Fertility experts are warning man that using a mobile for as little as an hour a day is “cooking sperm” and lowering level significantly.
The new study shows that having a mobile phone close to the testicles – or within a foot or two of the body – can lower sperm levels so much that conceiving could be difficult.
The findings have led to a leading British fertility expert to advise men to stop being addicted to mobile phones.
The study – by highly respected specialists – found that sperm levels of men who kept their phones in their pocket during the day were seriously affected in 47 per cent of cases compare to just 11 per cent in the general population.
Professor Martha Dirnfeld, of the Technion University in Haifa, said: “We analysed the amount of active swimming sperm and the quality and found that it had been reduced.
“We think this is being caused by a heating of the sperm from the phone and by electromagnetic activity.”
The team monitored more than 100 men attending a fertility clinic for a year.
They found that besides men keeping their phones close to their groin many spoke on the phone while it was charging and kept it only a few centimetres from their bed.
Even keeping the phone on a bedside table appears to raise lower sperm cell counts
The findings are in the journal Reproductive BioMedicine and support a long-feared link between dropping fertility rates in men and the prevalent use of cellular phones.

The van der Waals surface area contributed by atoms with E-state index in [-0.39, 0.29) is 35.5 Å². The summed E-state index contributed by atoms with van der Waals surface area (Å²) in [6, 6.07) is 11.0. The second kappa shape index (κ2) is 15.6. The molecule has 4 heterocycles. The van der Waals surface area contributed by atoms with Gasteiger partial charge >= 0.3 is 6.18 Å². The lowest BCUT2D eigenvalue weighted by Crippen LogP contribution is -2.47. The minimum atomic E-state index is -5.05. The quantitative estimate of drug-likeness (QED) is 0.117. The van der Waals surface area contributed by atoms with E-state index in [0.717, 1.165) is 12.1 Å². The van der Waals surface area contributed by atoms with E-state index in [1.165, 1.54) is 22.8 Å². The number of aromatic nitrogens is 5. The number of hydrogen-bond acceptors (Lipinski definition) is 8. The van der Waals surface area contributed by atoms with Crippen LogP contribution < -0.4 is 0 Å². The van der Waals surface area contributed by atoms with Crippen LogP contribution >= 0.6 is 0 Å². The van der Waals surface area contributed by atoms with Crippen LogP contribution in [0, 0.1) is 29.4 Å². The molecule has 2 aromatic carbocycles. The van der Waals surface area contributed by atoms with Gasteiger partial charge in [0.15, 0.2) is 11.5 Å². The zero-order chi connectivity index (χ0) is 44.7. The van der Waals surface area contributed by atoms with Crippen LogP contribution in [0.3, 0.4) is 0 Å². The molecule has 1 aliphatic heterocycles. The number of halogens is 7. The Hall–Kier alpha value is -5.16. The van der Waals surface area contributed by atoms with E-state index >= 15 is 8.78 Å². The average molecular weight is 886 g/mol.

The quality of sperm among men in Western countries is constantly decreasing and is considered crucial in 40 percent of the cases in which couples have difficulty conceiving a child.
Professor Gedis Grudzinskas, a fertility consult ant St George’s Hospital London and in Harley Street said: ” Men need to think about their well being and try to stop being addicted to their phones.
“If you wear a suit to work put the mobile in your chest pocket instead of close to your testes. It will reduce the risk of your sperm count dropping or dropping so much.
“And do you need to keep the phone right next to you on the bedside table. Some men keep their mobile in their shorts or pyjamas in bed. Is that really necessary?”
Professor Dirnfeld said: “I think this is a warning to men to change their habits to improve their chances of having children. Women generally don’t carry their mobiles on them so maybe a mobile phone won’t affect their fertility. That’s not something we have looked at.”
Professor Alan Pacey, a fertility research scientist at Sheffield University has scoffed at suggestions that mobile phones could be damaging male fertility and insists he will be carry on putting his mobile in his trouser pocket.
Professor Dirnfeld said: “Dr Pacey might not need to worry about his fertility, but for younger guys it is a worry. If you a trying for a baby and it doesn’t happen within a year you might want to think of whether it could be your mobile phone habit that is to blame.”